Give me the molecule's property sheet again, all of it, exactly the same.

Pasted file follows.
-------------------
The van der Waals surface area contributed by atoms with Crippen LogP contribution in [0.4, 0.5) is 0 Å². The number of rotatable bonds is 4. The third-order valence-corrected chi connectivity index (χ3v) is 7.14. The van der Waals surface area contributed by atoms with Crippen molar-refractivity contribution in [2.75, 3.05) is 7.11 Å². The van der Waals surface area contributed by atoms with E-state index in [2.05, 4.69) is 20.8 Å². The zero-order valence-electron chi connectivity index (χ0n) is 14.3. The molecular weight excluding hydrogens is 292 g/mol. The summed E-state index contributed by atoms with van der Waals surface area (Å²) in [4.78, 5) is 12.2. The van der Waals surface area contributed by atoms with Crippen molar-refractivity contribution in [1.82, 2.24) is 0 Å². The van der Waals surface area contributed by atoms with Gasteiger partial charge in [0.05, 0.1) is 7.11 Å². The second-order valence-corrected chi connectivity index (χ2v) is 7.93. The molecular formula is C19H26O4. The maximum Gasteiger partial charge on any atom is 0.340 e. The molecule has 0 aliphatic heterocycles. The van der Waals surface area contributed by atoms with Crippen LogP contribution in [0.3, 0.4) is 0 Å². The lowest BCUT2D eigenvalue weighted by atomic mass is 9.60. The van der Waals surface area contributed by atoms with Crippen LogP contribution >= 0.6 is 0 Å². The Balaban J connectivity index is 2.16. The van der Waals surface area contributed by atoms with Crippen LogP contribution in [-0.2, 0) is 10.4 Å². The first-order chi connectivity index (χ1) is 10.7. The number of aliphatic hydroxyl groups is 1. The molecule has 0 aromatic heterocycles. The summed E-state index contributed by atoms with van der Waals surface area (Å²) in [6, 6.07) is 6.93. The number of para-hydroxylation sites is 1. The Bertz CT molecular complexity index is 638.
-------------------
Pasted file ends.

The van der Waals surface area contributed by atoms with Crippen LogP contribution in [0.4, 0.5) is 0 Å². The number of rotatable bonds is 4. The third-order valence-corrected chi connectivity index (χ3v) is 7.14. The van der Waals surface area contributed by atoms with Crippen molar-refractivity contribution in [2.75, 3.05) is 7.11 Å². The van der Waals surface area contributed by atoms with E-state index in [2.05, 4.69) is 20.8 Å². The zero-order valence-electron chi connectivity index (χ0n) is 14.3. The molecular weight excluding hydrogens is 292 g/mol. The summed E-state index contributed by atoms with van der Waals surface area (Å²) in [4.78, 5) is 12.2. The van der Waals surface area contributed by atoms with Crippen molar-refractivity contribution in [1.82, 2.24) is 0 Å². The van der Waals surface area contributed by atoms with Gasteiger partial charge in [0.05, 0.1) is 7.11 Å². The second-order valence-corrected chi connectivity index (χ2v) is 7.93. The molecular formula is C19H26O4. The maximum Gasteiger partial charge on any atom is 0.340 e. The molecule has 0 aliphatic heterocycles. The van der Waals surface area contributed by atoms with Crippen LogP contribution in [0.3, 0.4) is 0 Å². The lowest BCUT2D eigenvalue weighted by atomic mass is 9.60. The van der Waals surface area contributed by atoms with Crippen LogP contribution >= 0.6 is 0 Å². The Balaban J connectivity index is 2.16. The van der Waals surface area contributed by atoms with Crippen LogP contribution in [-0.2, 0) is 10.4 Å². The first-order chi connectivity index (χ1) is 10.7. The number of aliphatic hydroxyl groups is 1. The molecule has 0 aromatic heterocycles. The summed E-state index contributed by atoms with van der Waals surface area (Å²) in [6, 6.07) is 6.93. The number of para-hydroxylation sites is 1. The Bertz CT molecular complexity index is 638.